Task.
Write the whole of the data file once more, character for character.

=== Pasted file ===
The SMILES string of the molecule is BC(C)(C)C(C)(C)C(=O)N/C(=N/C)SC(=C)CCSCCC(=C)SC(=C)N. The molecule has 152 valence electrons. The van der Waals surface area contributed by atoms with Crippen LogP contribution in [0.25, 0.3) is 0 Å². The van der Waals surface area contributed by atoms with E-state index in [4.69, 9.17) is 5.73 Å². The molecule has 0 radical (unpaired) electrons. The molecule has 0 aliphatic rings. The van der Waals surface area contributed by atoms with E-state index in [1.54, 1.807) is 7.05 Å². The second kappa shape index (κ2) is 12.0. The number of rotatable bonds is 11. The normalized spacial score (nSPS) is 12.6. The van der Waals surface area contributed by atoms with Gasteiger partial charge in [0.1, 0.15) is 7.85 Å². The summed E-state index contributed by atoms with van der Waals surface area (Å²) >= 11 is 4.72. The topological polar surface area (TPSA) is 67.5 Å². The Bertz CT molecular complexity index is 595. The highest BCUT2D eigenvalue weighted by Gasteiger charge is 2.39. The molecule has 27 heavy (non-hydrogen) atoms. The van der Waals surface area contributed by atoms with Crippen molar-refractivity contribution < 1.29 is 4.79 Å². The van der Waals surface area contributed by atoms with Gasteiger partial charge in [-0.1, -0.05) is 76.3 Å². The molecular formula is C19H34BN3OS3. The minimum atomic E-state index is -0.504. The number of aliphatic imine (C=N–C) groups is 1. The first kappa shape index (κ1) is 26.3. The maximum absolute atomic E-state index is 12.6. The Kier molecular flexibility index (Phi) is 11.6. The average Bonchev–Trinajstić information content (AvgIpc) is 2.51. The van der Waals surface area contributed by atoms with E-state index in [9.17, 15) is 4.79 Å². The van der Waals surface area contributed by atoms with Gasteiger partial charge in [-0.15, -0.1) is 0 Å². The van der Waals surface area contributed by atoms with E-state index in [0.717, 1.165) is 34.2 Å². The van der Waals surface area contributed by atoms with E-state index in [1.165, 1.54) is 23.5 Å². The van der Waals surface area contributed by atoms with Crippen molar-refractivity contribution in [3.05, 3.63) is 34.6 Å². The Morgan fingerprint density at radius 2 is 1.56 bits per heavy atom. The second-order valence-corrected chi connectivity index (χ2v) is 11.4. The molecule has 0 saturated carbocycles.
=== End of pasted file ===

The SMILES string of the molecule is BC(C)(C)C(C)(C)C(=O)N/C(=N/C)SC(=C)CCSCCC(=C)SC(=C)N. The molecule has 152 valence electrons. The van der Waals surface area contributed by atoms with Crippen LogP contribution in [0.25, 0.3) is 0 Å². The van der Waals surface area contributed by atoms with E-state index in [4.69, 9.17) is 5.73 Å². The molecule has 0 radical (unpaired) electrons. The molecule has 0 aliphatic rings. The van der Waals surface area contributed by atoms with E-state index in [1.54, 1.807) is 7.05 Å². The second kappa shape index (κ2) is 12.0. The number of rotatable bonds is 11. The normalized spacial score (nSPS) is 12.6. The van der Waals surface area contributed by atoms with Gasteiger partial charge in [0.1, 0.15) is 7.85 Å². The summed E-state index contributed by atoms with van der Waals surface area (Å²) >= 11 is 4.72. The topological polar surface area (TPSA) is 67.5 Å². The Bertz CT molecular complexity index is 595. The highest BCUT2D eigenvalue weighted by Gasteiger charge is 2.39. The molecule has 27 heavy (non-hydrogen) atoms. The van der Waals surface area contributed by atoms with Crippen molar-refractivity contribution < 1.29 is 4.79 Å². The van der Waals surface area contributed by atoms with Gasteiger partial charge in [-0.1, -0.05) is 76.3 Å². The molecular formula is C19H34BN3OS3. The minimum atomic E-state index is -0.504. The number of aliphatic imine (C=N–C) groups is 1. The first kappa shape index (κ1) is 26.3. The maximum absolute atomic E-state index is 12.6. The Kier molecular flexibility index (Phi) is 11.6. The average Bonchev–Trinajstić information content (AvgIpc) is 2.51. The van der Waals surface area contributed by atoms with E-state index in [9.17, 15) is 4.79 Å². The van der Waals surface area contributed by atoms with Gasteiger partial charge in [-0.15, -0.1) is 0 Å². The van der Waals surface area contributed by atoms with E-state index in [0.717, 1.165) is 34.2 Å². The van der Waals surface area contributed by atoms with E-state index in [1.165, 1.54) is 23.5 Å². The van der Waals surface area contributed by atoms with Crippen molar-refractivity contribution in [3.05, 3.63) is 34.6 Å². The Morgan fingerprint density at radius 2 is 1.56 bits per heavy atom. The second-order valence-corrected chi connectivity index (χ2v) is 11.4. The molecule has 0 saturated carbocycles.